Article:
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Understanding byte offset and WYSIWYG cursor position

April 18th, 2024

3 min read

images representing javascript and numbers around the rich text editor

Written by

Joe Robinson


Developer Insights

Understanding where objects are on a web page relative to each other – that is, the offset of the objects – is essential for building interactive web applications. It’s useful information you can use to create effects like call-to-action alerts and content that can scroll into view. Understanding offset values can present a challenge, but they’re important to know for developing web applications. 

When it comes to the use case of placing a cursor in a WYSIWYG, which relies on the offset value, there are options available to make the process easier. For instance, TinyMCE is a WYSIWYG that provides a range of API methods for situations such as WYSIWYG cursor positioning. This post explores how the offset value works within this use case. It covers the byte offset and character offset concepts.

Byte offset meaning and definitions

The byte offset is the distance between two objects on a web page in byte format. A byte is made of 8 adjacent, binary digits. These digits are called bits. When you have an array or other data structure object, the distance between the beginning of the object and another element or point on the page, as measured in the number of bytes, is a byte offset.

For a WYSIWYG on a web application, if you collected the content held within it, and converted it into an array or data structure object, you could determine the distance between the beginning of the WYSIWYG object contents, and a particular node or other element within the WYSIWYG. If you parsed this object to determine the bytes between the beginning of the object and the target node, this distance would be the byte offset.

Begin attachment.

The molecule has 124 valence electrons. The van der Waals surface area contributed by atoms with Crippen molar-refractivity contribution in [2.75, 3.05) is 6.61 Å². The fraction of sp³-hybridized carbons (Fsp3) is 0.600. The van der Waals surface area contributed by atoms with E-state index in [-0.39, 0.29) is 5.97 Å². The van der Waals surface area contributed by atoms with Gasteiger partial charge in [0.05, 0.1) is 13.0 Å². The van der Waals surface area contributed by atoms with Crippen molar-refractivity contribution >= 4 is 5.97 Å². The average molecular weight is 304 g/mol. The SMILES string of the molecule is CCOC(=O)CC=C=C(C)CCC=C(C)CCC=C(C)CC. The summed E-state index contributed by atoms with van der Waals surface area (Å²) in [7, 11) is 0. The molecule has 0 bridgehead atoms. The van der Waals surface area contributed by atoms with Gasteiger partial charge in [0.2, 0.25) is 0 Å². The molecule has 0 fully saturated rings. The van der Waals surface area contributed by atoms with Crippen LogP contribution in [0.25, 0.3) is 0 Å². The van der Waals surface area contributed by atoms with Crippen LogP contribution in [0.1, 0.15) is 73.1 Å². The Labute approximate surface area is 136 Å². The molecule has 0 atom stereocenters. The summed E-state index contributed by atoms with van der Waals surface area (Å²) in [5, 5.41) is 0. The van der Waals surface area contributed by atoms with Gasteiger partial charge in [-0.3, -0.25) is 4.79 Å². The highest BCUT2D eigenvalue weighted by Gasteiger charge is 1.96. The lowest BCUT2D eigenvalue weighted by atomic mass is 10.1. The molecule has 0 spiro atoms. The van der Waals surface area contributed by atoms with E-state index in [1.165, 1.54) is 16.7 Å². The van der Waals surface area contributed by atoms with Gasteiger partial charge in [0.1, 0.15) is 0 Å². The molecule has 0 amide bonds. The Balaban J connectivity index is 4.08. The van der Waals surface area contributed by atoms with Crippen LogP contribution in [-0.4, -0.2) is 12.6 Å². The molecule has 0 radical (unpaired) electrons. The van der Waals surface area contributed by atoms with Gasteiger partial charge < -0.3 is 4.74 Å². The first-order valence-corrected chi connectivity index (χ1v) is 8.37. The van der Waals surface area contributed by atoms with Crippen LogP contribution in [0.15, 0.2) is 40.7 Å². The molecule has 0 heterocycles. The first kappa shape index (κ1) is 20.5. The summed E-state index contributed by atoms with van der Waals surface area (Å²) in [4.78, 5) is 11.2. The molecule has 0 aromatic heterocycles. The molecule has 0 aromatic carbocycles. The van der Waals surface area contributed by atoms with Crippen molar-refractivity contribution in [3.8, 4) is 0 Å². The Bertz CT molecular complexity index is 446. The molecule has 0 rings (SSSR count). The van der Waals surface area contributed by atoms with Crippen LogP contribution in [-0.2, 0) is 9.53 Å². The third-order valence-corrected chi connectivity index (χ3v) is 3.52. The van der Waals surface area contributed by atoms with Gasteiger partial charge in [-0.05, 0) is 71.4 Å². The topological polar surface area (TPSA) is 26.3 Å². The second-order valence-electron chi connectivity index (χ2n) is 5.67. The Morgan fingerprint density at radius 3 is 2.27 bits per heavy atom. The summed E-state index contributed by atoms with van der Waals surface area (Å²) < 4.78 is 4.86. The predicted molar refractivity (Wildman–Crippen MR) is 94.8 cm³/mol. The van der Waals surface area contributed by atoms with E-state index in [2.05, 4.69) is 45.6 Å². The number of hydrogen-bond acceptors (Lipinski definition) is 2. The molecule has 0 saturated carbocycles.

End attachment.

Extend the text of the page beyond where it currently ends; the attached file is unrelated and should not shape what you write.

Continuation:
Can you use a byte offset to set cursor position?

Cursor positions in web applications, specifically WYSIWYGs, usually make use of the character offset, and not the byte offset. It’s a faster process to get the WYSIWYG editor content, identify a node within that content, and then place the cursor at an index value within that node based on the number of characters, and not the number of bytes.

Byte offset and TinyMCE editor contents

You could calculate the byte offset for a node in WYSIWYG contents by collecting the content, converting that HTML into a data structure like an ArrayBuffer, parsing that data structure for the byte offset, and then decoding the data structure if you need to.

For example, make use of the TextEncoder() interface and the TinyMCE getContent() API to turn the WYSIWYG content into an ArrayBuffer. You can then use the encode() method to create the data structure:

var enc = new TextEncoder();
var tinyEncArray0a = enc.encode(tinyMCE.activeEditor.getContent);

Offset and cursor position

When using TinyMCE as your WYSIWYG, however, there are faster solutions for setting the cursor position than identifying the byte offset. TinyMCE’s Document Object Model (DOM) APIs provide cursor position capabilities for your application using a character offset.

Check out the guide to setting the cursor position in TinyMCE using the setCursorLocation() method.

For example, to place the cursor in the first paragraph in a given editor:


More WYSIWYG capabilities for your application

If you need additional information on how to manage content when using TinyMCE, there are several guides available:

Contact us if you have any questions on setting the cursor position, or other important capabilities for your customers.

byJoe Robinson

Technical and creative writer, editor, and a TinyMCE advocate. An enthusiast for teamwork, open source software projects, and baking. Can often be found puzzling over obscure history, cryptic words, and lucid writing.

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